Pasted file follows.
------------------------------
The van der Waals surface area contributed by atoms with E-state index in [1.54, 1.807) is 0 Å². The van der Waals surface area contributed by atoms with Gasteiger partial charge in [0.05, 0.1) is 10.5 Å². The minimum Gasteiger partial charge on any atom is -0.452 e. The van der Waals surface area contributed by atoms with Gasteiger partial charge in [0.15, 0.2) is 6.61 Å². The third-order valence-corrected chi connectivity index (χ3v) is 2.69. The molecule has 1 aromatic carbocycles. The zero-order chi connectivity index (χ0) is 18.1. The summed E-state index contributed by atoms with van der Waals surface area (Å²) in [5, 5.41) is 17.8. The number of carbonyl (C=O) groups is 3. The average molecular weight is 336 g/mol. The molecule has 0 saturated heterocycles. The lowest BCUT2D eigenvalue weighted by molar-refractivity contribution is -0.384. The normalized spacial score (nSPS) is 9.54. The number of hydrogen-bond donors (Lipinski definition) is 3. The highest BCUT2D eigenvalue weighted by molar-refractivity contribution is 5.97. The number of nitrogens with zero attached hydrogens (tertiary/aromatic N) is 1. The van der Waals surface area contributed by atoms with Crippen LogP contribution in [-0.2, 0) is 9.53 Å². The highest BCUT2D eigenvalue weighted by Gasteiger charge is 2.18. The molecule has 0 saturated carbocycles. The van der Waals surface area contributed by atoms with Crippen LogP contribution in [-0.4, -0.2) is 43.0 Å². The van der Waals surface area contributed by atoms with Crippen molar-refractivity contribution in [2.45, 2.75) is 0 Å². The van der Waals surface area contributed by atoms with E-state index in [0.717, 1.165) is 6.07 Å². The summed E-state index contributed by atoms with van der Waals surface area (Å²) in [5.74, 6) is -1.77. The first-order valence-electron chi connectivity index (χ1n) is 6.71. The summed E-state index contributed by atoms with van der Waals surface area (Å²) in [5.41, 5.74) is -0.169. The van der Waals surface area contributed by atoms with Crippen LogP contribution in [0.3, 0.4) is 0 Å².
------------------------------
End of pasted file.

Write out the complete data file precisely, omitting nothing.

The van der Waals surface area contributed by atoms with E-state index in [1.54, 1.807) is 0 Å². The van der Waals surface area contributed by atoms with Gasteiger partial charge in [0.05, 0.1) is 10.5 Å². The minimum Gasteiger partial charge on any atom is -0.452 e. The van der Waals surface area contributed by atoms with Gasteiger partial charge in [0.15, 0.2) is 6.61 Å². The third-order valence-corrected chi connectivity index (χ3v) is 2.69. The molecule has 1 aromatic carbocycles. The zero-order chi connectivity index (χ0) is 18.1. The summed E-state index contributed by atoms with van der Waals surface area (Å²) in [5, 5.41) is 17.8. The number of carbonyl (C=O) groups is 3. The average molecular weight is 336 g/mol. The molecule has 0 saturated heterocycles. The lowest BCUT2D eigenvalue weighted by molar-refractivity contribution is -0.384. The normalized spacial score (nSPS) is 9.54. The number of hydrogen-bond donors (Lipinski definition) is 3. The highest BCUT2D eigenvalue weighted by molar-refractivity contribution is 5.97. The number of nitrogens with zero attached hydrogens (tertiary/aromatic N) is 1. The van der Waals surface area contributed by atoms with Crippen LogP contribution in [-0.2, 0) is 9.53 Å². The highest BCUT2D eigenvalue weighted by Gasteiger charge is 2.18. The molecule has 0 saturated carbocycles. The van der Waals surface area contributed by atoms with Crippen LogP contribution in [-0.4, -0.2) is 43.0 Å². The van der Waals surface area contributed by atoms with Crippen molar-refractivity contribution in [2.45, 2.75) is 0 Å². The van der Waals surface area contributed by atoms with E-state index in [0.717, 1.165) is 6.07 Å². The summed E-state index contributed by atoms with van der Waals surface area (Å²) in [5.74, 6) is -1.77. The first-order valence-electron chi connectivity index (χ1n) is 6.71. The summed E-state index contributed by atoms with van der Waals surface area (Å²) in [5.41, 5.74) is -0.169. The van der Waals surface area contributed by atoms with Crippen LogP contribution in [0.3, 0.4) is 0 Å².